- #1

- 836

- 13

You are using an out of date browser. It may not display this or other websites correctly.

You should upgrade or use an alternative browser.

You should upgrade or use an alternative browser.

- Thread starter qspeechc
- Start date

- #1

- 836

- 13

- #2

- 15,393

- 686

To solve a DE numerically you need not only the differential equations themselves but also information about the state. Initial value techniques are used in the case that the full state is known at some point in the domain. Boundary value techniques (much harder) are used in the case where only parts of the state are known, but at multiple points in the domain.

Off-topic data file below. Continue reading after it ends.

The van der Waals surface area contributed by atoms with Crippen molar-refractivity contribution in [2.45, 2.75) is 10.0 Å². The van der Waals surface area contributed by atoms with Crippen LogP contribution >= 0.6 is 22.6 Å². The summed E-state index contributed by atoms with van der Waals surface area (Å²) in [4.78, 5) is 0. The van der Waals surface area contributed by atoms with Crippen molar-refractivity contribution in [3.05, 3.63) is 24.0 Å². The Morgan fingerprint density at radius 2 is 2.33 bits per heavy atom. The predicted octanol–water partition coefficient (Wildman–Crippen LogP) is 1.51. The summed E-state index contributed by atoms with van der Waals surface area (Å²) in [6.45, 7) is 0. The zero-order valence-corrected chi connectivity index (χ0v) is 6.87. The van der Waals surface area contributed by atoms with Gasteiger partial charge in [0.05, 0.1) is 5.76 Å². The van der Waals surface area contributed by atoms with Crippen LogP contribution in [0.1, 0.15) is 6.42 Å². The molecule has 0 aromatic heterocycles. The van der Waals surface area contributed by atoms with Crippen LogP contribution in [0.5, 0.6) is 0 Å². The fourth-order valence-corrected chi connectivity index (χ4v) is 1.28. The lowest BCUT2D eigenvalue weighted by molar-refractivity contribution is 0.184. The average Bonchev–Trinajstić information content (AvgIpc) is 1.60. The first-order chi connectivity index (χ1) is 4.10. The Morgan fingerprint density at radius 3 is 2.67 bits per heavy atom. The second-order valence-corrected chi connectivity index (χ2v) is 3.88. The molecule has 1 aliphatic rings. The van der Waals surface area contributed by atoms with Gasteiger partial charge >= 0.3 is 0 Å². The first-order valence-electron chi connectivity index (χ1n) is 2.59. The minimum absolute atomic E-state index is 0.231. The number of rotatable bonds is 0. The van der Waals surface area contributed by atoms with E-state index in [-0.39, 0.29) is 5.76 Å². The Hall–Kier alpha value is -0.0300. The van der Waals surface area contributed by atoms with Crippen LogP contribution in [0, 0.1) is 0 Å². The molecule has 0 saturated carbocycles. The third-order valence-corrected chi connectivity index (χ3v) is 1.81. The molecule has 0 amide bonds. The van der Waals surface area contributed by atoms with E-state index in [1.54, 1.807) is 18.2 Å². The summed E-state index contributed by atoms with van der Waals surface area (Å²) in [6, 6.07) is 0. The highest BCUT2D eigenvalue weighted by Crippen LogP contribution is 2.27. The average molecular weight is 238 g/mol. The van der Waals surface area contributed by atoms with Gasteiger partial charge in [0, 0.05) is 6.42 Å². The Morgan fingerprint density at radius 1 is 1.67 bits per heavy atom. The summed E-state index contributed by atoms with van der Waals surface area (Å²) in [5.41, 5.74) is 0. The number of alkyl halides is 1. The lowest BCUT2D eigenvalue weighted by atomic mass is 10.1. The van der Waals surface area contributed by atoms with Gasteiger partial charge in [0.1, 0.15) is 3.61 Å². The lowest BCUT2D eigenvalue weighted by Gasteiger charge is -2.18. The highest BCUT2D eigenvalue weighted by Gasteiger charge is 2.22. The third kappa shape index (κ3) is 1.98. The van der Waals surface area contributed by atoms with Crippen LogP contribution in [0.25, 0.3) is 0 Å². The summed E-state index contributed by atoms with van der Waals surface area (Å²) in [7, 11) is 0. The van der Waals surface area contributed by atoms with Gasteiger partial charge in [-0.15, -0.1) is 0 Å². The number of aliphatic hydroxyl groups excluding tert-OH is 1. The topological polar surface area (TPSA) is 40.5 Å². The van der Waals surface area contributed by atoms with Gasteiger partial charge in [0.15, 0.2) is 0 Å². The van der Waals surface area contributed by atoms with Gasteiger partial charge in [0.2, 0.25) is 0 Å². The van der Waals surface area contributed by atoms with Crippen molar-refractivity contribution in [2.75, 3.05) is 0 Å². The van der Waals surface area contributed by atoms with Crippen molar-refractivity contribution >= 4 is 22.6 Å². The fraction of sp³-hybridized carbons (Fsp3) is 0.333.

- #3

- 836

- 13

- #4

HallsofIvy

Science Advisor

Homework Helper

- 41,833

- 963

If, for example, you have the second order equation, Y"(x)= f(x, Y, Y'), you could let U(x)= Y' so that your equation becomes U'= f(x, Y, U). Because that equation still involves Y, you need two equations: U'= f(x,Y,U) and Y'= U. Now run two

For example, if you are given Y"= f(x,Y,Y') with initial conditions Y(x

- #5

- 836

- 13

So, iffin I is understannin correkly, first find

U'= f(x,Y,U)

numerically, then from Y'= U find Y?

U'= f(x,Y,U)

numerically, then from Y'= U find Y?

- #6

HallsofIvy

Science Advisor

Homework Helper

- 41,833

- 963

- #7

- 836

- 13

Ah, I think I get it. Probably not. Thank you HallsofIvy

Share:

- Replies
- 1

- Views
- 2K